Post-read thoughts about Larry Niven's Ringworld
In the hours after finishing Ringworld, I kept coming back to the book, wondering what I liked about it, and what I didn't. Many times I'll finish a book and immediately move on without a second thought, even the ones I loved. But this one has captivated me on several levels.
When it comes to Ringworld I'm left with questions, and curiousity: About the Ringworld, about the Engineers who built it, but also what the characters will actually do next. However, the book ends in a very anti-climatic fashion.
I've also found myself reminded about the spots in the book that I struggled with, conceptually. spoilers ahead
Do not read past this point if you want to avoid spoilers #
The Characters #
I've had a hard time with the women Niven wrote about.
Niven cast Teela Brown has young, pure, and so naive to the world around her. Yes, this is the work of the Puppeteer race breeding 'Luck' in humans, but it falls flat. She immediately, for no (initially apparent) reason, falls for the only male human in the room: Louis. She's so innocent and "dumb" that the first thing she does on Ringworld is step onto molten hot metal.
Character development is no better for Prill, the female Engineer we encounter. While she's intelligent, her previous job before landing on Ringworld was one of prostitution. And she immediately uses her abilities on the only male human.
Typing these two character descriptions out, I'm realizing that in a way, Niven might've wrote Louis Wu as a Mary Sue.
a character archetype in fiction[...] who is often portrayed as inexplicably competent across all domains, gifted with unique talents or powers, liked or respected by most other characters, unrealistically free of weaknesses, extremely attractive, innately virtuous, and/or generally lacking meaningful character flaws. Usually female and almost always the main character, a Mary Sue is often an author's idealized self-insertion, and may serve as a form of wish-fulfillment.
Louis Wu seemed to have no flaws. He's likely to live forever. At nearly 200 years old, he's still "spry" (I saw zero reason to believe he couldn't run a marathon), attractive, and very sexually active. He has an absurd level of knowledge and experience (he is 200 years old, afterall), wise and clever. He got to be privy to behaviors and historical moments that basically no one else alive could dream of: One of the few who saw a Puppeteer before they vanished, and seeing the true nature of a Puppeteer's "turn around and flee" survival tactic.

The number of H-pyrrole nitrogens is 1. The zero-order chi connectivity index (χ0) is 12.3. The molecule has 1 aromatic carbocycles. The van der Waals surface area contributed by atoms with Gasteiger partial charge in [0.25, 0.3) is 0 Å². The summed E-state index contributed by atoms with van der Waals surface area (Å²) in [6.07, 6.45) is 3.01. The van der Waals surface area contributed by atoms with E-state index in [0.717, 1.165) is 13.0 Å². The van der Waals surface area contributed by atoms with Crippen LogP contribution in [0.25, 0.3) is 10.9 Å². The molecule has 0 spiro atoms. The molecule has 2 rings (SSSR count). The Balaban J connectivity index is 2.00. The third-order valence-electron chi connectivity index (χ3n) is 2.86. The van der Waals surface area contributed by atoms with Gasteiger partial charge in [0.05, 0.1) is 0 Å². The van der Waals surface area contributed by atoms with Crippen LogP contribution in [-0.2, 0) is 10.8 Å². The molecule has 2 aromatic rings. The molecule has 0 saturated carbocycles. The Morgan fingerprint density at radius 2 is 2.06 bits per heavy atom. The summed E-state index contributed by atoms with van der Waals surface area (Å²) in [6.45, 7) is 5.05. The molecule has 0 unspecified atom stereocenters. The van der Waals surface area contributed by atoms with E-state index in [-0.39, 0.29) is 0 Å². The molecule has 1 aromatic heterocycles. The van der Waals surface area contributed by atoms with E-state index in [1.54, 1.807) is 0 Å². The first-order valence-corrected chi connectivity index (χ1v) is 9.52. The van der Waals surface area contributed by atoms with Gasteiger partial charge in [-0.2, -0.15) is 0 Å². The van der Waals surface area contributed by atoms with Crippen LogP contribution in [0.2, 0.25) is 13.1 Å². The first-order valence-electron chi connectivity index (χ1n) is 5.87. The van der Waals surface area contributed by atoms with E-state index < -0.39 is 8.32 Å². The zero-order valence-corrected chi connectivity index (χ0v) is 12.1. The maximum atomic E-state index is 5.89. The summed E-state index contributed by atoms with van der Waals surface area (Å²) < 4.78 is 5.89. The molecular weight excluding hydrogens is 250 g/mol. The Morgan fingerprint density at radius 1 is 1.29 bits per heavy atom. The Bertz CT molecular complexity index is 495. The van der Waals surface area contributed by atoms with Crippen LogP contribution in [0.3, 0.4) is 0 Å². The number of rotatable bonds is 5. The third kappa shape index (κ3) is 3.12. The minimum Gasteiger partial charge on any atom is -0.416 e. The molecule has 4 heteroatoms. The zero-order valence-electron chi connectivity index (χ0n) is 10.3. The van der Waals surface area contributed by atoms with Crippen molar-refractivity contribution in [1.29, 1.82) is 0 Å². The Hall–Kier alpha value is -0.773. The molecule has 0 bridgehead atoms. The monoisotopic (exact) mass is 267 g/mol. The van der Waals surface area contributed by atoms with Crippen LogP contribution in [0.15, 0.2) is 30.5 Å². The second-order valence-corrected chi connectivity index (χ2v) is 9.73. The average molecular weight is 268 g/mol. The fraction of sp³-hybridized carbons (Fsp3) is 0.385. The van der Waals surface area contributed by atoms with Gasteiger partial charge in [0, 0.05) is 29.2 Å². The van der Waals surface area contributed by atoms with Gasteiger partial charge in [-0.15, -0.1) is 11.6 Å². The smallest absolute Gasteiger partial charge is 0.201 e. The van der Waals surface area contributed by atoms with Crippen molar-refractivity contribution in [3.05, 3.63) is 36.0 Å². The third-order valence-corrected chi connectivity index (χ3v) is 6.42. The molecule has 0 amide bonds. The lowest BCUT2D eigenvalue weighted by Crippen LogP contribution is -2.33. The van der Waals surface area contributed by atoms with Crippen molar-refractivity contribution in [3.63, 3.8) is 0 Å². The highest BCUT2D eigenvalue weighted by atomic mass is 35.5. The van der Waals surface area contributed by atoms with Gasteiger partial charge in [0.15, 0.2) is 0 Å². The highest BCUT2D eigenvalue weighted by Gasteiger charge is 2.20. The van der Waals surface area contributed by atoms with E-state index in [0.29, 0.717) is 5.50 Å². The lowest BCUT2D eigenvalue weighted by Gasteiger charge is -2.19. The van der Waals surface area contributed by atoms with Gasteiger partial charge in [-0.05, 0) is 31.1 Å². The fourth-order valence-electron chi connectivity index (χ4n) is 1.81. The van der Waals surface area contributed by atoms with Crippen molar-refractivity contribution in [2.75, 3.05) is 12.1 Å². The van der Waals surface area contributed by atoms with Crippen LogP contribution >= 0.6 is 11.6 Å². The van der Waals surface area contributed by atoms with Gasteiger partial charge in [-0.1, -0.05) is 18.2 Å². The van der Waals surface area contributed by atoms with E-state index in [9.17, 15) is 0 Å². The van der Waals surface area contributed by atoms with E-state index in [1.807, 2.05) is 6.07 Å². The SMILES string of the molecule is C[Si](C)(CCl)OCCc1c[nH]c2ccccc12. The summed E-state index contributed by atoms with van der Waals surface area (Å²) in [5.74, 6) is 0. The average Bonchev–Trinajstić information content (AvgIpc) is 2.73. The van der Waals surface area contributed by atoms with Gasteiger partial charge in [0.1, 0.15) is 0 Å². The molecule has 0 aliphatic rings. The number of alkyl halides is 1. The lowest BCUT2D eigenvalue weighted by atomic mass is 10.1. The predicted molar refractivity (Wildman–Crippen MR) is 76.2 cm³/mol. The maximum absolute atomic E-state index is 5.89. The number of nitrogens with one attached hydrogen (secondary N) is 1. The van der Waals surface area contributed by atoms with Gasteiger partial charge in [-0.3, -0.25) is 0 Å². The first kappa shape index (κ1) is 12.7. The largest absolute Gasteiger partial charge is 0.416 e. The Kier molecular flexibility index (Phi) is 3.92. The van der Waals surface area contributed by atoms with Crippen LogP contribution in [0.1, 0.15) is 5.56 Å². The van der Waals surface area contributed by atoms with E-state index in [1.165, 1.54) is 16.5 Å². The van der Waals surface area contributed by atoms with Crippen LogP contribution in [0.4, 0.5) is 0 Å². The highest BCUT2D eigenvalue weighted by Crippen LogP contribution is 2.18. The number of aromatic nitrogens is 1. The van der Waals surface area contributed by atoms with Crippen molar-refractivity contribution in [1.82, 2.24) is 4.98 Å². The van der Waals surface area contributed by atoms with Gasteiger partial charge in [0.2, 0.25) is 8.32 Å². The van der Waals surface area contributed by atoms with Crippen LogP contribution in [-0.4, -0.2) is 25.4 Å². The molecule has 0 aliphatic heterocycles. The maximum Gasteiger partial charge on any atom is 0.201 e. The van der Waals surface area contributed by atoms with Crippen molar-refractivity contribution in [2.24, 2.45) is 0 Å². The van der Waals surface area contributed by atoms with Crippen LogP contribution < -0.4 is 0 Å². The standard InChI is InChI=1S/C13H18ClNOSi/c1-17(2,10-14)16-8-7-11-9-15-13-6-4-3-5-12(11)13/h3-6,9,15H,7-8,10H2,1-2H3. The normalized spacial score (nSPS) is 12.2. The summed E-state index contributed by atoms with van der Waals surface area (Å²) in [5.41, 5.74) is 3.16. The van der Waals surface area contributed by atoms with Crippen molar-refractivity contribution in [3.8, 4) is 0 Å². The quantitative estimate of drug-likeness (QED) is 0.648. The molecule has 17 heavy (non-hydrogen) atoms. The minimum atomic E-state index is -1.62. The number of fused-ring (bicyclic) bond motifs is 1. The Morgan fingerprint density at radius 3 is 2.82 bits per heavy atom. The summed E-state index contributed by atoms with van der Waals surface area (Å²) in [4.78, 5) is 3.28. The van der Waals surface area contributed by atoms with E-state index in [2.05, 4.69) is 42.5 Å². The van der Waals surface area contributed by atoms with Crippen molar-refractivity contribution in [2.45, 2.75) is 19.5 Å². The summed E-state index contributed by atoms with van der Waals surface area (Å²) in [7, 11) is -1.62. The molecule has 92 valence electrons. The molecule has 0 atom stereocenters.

I believe that either Niven wrote Teela Brown and Prill this way because he believes women are subservient in society (born in 1938 and ~32 at the time of this book being published, it wouldn't surprise me), or in typical Mary Sue fashion, wrote them to be extremely 'easy to get'. Combined with perhaps feeling the need for freedom (and wanting to 'explore'), he threw his fantasies into Louis.
Breeding 'Luck' #
I liked this part, though you have to absolutely let it slide. You have to ignore that "luck" is playing the odds, but Teela's version of "Luck" that the Pierson's Puppeteers have bred in Humans is more of a "I can bend the rules of the galaxy to lead myself down, unconciously, to exactly what I need at all times.
It was interesting to see how Louis could postulate the way that Teela's luck worked, but Nessus and Speaker-to-Animals could not grasp it due to their lack of understanding of human nuance.
The Galaxy-at-large #
The "Outsiders" are so mysterious, I really need more information on them. I had a couple other thoughts here (like how lucky Humans are to only find 'friendlies' in the Galaxy), but the book answered these in a decent way (Puppeteer manipulation at-scale). But still, the fact that Outsiders just... show up, and sell extremely futuristic tech, is weird, and I'm very curious about that civilization in general. What are their objectives? Why give away 'state secrets'? They feel like a deus ex machina for whenever Niven needed a way out of explaining how humans survived.
The Location #
This is where I wish the book took the approach of being less speculative in the eyes of unaware visitors. I would've loved some more insight as to the science behind the Ringworld, about the society that built it. What the actual scenarios were that led to their downfall. Was it always inevitable? If a society could suddenly become so spread out in which they'd never encounter each other again, even on the same "planet," how easy would it be to become "barbarian" again, even without the accidental introduction of dangerous bacterium?
What about the theory that Earth and its nearby systems being "Seeded" by Ringworld Engineers? How, if the Engineers were so human-like in appearance, that Humans on Earth had to "evolve" from Apes? It seems it'd be more likely that they too were also former Engineers turned barbarian and then become modern humans, but not only Louis, and also Nessus, seem to have concluded otherwise.
I'm hopeful the next books in the series would cover some of these questions, but if the books stay in the perspective of a single individual, and not enough time passes... I doubt that will be the case. The next book is 'The Ringworld Engineers' so perhaps it's more of a prequel?
Even with all of these flaws, I loved the book. I do get the feeling that my wife would have a harder time with the female characters, to the point where I am not sure I would recommend it to her.
I will definitely add the next books to my 'To Read' list, and I'm curious where Niven takes the story next.
This review is part of my goal of reading every Hugo Award-winning novel, which I'm tracking my progress over at https://hugo.chrislagasse.com